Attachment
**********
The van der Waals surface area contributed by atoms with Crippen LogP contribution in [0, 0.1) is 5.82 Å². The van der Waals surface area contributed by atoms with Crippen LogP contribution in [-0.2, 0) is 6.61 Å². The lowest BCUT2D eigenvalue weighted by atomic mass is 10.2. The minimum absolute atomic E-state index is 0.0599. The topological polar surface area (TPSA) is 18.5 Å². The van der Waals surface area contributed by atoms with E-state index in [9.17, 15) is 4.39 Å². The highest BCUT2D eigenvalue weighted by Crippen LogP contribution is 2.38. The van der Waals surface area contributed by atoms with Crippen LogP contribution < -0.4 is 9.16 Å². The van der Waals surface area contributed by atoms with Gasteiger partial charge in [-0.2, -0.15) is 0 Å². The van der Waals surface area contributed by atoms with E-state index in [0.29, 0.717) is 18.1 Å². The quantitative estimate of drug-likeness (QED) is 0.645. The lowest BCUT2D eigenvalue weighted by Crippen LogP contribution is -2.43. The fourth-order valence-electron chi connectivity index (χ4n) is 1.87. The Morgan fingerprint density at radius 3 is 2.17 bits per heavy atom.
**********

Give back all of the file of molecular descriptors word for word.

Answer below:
The van der Waals surface area contributed by atoms with Crippen LogP contribution in [0, 0.1) is 5.82 Å². The van der Waals surface area contributed by atoms with Crippen LogP contribution in [-0.2, 0) is 6.61 Å². The lowest BCUT2D eigenvalue weighted by atomic mass is 10.2. The minimum absolute atomic E-state index is 0.0599. The topological polar surface area (TPSA) is 18.5 Å². The van der Waals surface area contributed by atoms with E-state index in [9.17, 15) is 4.39 Å². The highest BCUT2D eigenvalue weighted by Crippen LogP contribution is 2.38. The van der Waals surface area contributed by atoms with Crippen LogP contribution < -0.4 is 9.16 Å². The van der Waals surface area contributed by atoms with Gasteiger partial charge in [-0.2, -0.15) is 0 Å². The van der Waals surface area contributed by atoms with E-state index in [0.29, 0.717) is 18.1 Å². The quantitative estimate of drug-likeness (QED) is 0.645. The lowest BCUT2D eigenvalue weighted by Crippen LogP contribution is -2.43. The fourth-order valence-electron chi connectivity index (χ4n) is 1.87. The Morgan fingerprint density at radius 3 is 2.17 bits per heavy atom.